Hello this is my blackjack game. Since english is not my first language some stuff may be in spanish, but I think I translated all text. BTW when it asks if you want to play again S means yes and N means no.
As I read through the examples.. I see something that strikes me as an interesting thought. I really need to work on learning spanish. It would allow me to really name my variables what I want to, without worrying about conflicting with a reserved name. LOL.
There are certain things I see in both code that I think I would do differently.. And if I can get decent at drawing a GUI for a game like this, I would consider making a trainer. It's a thought that has crossed my mind before.
Along with normal BlkJck play, it would have to have a training option where it would display 2 cards, ask me what the total is, then ask me how much I need to make 21, and time both of the answers, and show my average speed at identifying my total as well as what the maximum card I could get without busting would be.
And it would also have to recognize the difference between a hard and a soft hand. (and test me on my ability to recognize the difference.)
ah well.. eventually.. Nice code though, both of you.
Argh. I don't gamble so I know nothing about it other than what I have learned by programming it, and programming this thing has made me realize that blackjack is an obnoxiously complicated game for being so simple.
I'm a little confused about how to properly calculate winnings if the dealer blackjacks. This is what I've got:
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if (hands[ Dealer ].blackjack())
display_all_hands( hands, ShowHoleCard );
cout << "Dealer has blackjack!\n";
for (int player = PlayerOne; player < num_players -1 +PlayerOne; player++)
if (!hands[ player ].empty())
if (hands[ player ].blackjack())
winnings[ player ] += insurance[ player ] *Money( 2 );
winnings[ player ] -= bets[ player ];
display_player_winnings( hands, winnings );
If a player's hand is empty it is because he bought even money and already ended his game. All the monetary items are vectors of a Money class. The player could have bought less than optimal insurance, so I just wonder about the calculation here...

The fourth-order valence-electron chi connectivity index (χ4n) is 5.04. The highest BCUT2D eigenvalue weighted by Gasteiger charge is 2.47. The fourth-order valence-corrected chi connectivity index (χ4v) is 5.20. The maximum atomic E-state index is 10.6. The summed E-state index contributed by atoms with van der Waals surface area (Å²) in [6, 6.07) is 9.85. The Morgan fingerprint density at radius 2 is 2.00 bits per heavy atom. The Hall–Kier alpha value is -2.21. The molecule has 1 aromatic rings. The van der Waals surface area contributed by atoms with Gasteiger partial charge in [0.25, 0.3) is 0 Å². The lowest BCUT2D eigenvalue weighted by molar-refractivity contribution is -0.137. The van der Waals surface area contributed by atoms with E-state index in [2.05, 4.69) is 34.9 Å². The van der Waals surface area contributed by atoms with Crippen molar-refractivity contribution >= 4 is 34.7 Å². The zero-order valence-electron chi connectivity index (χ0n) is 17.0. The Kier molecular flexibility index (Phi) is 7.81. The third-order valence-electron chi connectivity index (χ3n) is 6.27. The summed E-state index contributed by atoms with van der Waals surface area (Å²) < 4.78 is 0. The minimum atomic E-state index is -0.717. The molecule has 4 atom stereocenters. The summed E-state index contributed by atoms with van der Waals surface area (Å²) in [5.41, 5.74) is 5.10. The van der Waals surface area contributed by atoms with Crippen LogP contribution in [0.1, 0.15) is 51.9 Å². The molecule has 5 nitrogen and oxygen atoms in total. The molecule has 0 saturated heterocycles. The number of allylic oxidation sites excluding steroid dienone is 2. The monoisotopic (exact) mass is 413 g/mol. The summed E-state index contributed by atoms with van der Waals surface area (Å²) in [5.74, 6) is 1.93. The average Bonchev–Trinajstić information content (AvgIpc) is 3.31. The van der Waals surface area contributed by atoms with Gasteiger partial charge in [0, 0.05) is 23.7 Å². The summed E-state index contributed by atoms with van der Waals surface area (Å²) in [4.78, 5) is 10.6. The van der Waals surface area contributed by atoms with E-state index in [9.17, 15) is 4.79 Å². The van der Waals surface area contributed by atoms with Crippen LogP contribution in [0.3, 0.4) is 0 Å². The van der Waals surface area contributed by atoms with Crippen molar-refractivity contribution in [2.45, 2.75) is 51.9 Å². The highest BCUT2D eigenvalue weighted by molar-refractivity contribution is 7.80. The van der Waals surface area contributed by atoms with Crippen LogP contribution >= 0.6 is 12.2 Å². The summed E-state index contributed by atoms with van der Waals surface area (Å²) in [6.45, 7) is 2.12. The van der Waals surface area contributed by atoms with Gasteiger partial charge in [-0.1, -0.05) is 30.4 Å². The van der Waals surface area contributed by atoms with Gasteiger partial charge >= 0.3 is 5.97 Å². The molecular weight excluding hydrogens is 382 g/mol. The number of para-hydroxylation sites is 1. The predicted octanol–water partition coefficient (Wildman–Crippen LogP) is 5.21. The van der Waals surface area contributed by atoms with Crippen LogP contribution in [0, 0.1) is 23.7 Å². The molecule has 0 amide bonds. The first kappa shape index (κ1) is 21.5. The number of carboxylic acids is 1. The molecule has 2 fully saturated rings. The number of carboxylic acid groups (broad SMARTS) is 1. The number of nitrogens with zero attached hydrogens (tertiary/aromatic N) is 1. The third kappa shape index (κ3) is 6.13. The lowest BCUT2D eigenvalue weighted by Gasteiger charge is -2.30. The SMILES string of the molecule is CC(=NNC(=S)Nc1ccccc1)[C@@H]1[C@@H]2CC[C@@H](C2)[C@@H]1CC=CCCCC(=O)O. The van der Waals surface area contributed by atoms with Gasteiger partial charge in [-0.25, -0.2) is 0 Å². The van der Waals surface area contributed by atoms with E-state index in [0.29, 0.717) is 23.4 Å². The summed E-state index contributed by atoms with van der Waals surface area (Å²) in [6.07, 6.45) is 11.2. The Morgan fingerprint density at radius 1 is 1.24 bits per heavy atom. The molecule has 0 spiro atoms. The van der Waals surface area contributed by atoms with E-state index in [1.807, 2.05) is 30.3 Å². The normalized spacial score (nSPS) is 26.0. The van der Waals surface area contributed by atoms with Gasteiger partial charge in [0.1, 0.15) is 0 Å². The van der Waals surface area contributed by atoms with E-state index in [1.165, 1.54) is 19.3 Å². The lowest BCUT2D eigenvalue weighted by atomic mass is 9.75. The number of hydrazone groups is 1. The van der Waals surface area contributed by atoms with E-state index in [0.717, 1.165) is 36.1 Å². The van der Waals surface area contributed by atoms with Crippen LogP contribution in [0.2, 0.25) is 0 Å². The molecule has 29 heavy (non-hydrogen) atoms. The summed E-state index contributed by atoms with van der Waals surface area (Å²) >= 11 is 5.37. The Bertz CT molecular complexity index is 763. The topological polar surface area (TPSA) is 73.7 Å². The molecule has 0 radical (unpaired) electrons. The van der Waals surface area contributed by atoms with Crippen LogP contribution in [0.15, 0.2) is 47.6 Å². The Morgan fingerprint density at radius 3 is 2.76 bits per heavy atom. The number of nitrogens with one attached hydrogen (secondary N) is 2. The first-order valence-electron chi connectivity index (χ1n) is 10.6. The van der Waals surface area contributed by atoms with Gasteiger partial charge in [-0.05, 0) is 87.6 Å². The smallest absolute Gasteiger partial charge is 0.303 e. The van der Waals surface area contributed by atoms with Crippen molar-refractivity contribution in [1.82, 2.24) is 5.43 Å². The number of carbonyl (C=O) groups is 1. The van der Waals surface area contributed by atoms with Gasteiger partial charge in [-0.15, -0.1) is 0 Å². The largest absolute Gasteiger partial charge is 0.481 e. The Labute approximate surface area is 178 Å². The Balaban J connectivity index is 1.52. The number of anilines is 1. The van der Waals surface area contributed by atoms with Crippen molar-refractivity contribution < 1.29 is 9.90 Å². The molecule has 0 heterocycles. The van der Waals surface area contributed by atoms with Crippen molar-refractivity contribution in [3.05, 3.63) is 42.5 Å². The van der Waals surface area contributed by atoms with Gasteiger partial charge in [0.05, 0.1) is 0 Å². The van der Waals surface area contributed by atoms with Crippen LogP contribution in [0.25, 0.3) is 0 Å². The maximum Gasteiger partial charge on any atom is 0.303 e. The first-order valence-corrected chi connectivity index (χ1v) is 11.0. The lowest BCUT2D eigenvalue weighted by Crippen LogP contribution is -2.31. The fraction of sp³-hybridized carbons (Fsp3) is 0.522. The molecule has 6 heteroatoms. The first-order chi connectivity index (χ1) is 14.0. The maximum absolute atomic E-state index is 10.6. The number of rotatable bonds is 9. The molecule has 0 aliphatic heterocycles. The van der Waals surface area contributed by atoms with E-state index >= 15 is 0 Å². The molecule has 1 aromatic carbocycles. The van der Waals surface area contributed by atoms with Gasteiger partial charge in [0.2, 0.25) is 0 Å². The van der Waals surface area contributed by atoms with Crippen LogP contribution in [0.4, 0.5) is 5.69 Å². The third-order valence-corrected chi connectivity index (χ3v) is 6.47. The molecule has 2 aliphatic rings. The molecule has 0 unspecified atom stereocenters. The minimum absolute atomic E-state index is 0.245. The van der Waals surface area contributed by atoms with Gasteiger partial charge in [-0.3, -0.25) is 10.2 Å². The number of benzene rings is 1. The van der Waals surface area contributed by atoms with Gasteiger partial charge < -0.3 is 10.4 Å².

well, being an avid Blackjack player (it's all I ever play when I go to the casino, as seldom as that may be) Insurance is always a sucker bet.. I never take it.
However, the best way to look at it for calculations.. Consider it a side bet, and not related to the regular bet at all, except that it can be no more than half of the normal bet.
If the dealer has a blackjack, it pays 2 to 1. So If the player bet 10 bucks on his normal game, then took insurance for the ful 5 dollars (half of his normal bet) and the dealer has a blackjack, the player wins 10 bucks on the insurance.
Now if the player also has a blackjack, he pushes (ties) the dealer on the main hand, but still wins that insurance bet and makes 10 bucks in the process. If he doesn't, he loses the 10 bucks from the normal bet, but still makes the 10 bucks from the insurance. (which is why it's called insurance, cause his normal bet pays off the insurance bet.)
So.. what if he bets less than half? let's say he bets 2 bucks on insurance. And the dealer has a blackjack. He wins 4 bucks on the insurance, and loses his original 10 bucks from the normal bet. (unless the player also has a blackjack which means he pushes on the normal bet, but still wins 4 bucks from the insurance)
So basically, insurance is a side bet, where the player is betting that the dealer has a blackjack. Nothing more.
Edit: I just read your post in the Beginner's about how you dealt the cards. I wanted to mention that while the idea of randomly dealing the cards at the time of deal is probably the easiest way, I was considering setting up a vector to act as the shoe.. or as the deck, and randomly placing the cards (up to 50 just to be safe?) into it before the deal, so that I know the cards would come out the same way weather or not I chose to stand or hit.
This would also give me the option of re-playing a hand if I chose to.
Then I would just randomly insert new cards into the shoe every hand.
In the case where the player has a blackjack. and the dealer has an ace showing, lets say player bets 10 bucks, normally he'd expect to recieve 15 bucks from the blackjack.
Now, let's say he takes 5 bucks insurance.
If the dealer has the blackjack, the blackjack pushes (or ties) but you get 10 bucks from the insurance
If the dealer doesn't have blackjack, you get 15 bucks from the blackjack but lose 5 from the insurance. Net gain is still 10 bucks.
Even money simply eliminates the step of insurance and just collect 10 bucks (not 15) for the blackjack.
Another thing to consider is Surrender. (Late and early surrender) That's also mentioned on the page.
Wow, nice link! I've been working off of just the Wikipedia article, which is a little fuzzy on some details.
Yes, my game correctly considers even money. If offered and accepted, the player gets an immediate payout and ends his game. (His hand is cleared.)
I didn't know that you can only surrender as a first action. I'll have to modify my code for that. I also couldn't figure out early vs late surrender, but it looks like I'm using late surrender.